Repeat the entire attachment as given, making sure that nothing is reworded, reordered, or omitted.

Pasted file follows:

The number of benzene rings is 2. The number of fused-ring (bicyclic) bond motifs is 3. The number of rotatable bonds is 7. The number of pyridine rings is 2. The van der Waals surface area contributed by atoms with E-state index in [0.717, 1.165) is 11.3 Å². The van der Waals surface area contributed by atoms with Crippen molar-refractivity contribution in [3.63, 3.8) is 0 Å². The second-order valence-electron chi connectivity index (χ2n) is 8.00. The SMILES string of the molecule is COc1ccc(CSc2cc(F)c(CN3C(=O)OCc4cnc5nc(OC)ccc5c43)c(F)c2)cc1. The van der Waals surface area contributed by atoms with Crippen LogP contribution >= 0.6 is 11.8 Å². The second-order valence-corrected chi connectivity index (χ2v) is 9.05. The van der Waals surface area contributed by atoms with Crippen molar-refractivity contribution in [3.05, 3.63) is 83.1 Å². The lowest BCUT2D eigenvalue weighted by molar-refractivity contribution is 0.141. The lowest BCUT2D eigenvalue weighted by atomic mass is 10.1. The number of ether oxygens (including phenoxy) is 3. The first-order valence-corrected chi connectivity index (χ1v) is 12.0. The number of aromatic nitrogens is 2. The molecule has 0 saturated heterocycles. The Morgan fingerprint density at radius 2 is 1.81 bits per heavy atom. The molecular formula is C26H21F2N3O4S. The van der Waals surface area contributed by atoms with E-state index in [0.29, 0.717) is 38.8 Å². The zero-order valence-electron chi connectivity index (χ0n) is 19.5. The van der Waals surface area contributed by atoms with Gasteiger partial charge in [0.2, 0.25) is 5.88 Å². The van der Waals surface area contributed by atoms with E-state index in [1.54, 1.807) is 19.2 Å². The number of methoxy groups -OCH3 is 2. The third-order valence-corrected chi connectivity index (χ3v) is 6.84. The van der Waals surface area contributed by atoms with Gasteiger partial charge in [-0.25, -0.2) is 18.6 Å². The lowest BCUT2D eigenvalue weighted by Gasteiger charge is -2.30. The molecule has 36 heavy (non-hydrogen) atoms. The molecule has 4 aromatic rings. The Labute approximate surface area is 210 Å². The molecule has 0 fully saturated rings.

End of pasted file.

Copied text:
The number of benzene rings is 2. The number of fused-ring (bicyclic) bond motifs is 3. The number of rotatable bonds is 7. The number of pyridine rings is 2. The van der Waals surface area contributed by atoms with E-state index in [0.717, 1.165) is 11.3 Å². The van der Waals surface area contributed by atoms with Crippen molar-refractivity contribution in [3.63, 3.8) is 0 Å². The second-order valence-electron chi connectivity index (χ2n) is 8.00. The SMILES string of the molecule is COc1ccc(CSc2cc(F)c(CN3C(=O)OCc4cnc5nc(OC)ccc5c43)c(F)c2)cc1. The van der Waals surface area contributed by atoms with Crippen LogP contribution >= 0.6 is 11.8 Å². The second-order valence-corrected chi connectivity index (χ2v) is 9.05. The van der Waals surface area contributed by atoms with Crippen molar-refractivity contribution in [3.05, 3.63) is 83.1 Å². The lowest BCUT2D eigenvalue weighted by molar-refractivity contribution is 0.141. The lowest BCUT2D eigenvalue weighted by atomic mass is 10.1. The number of ether oxygens (including phenoxy) is 3. The first-order valence-corrected chi connectivity index (χ1v) is 12.0. The number of aromatic nitrogens is 2. The molecule has 0 saturated heterocycles. The Morgan fingerprint density at radius 2 is 1.81 bits per heavy atom. The molecular formula is C26H21F2N3O4S. The van der Waals surface area contributed by atoms with E-state index in [0.29, 0.717) is 38.8 Å². The zero-order valence-electron chi connectivity index (χ0n) is 19.5. The van der Waals surface area contributed by atoms with Gasteiger partial charge in [0.2, 0.25) is 5.88 Å². The van der Waals surface area contributed by atoms with E-state index in [1.54, 1.807) is 19.2 Å². The number of methoxy groups -OCH3 is 2. The third-order valence-corrected chi connectivity index (χ3v) is 6.84. The van der Waals surface area contributed by atoms with Gasteiger partial charge in [-0.25, -0.2) is 18.6 Å². The lowest BCUT2D eigenvalue weighted by Gasteiger charge is -2.30. The molecule has 36 heavy (non-hydrogen) atoms. The molecule has 4 aromatic rings. The Labute approximate surface area is 210 Å². The molecule has 0 fully saturated rings.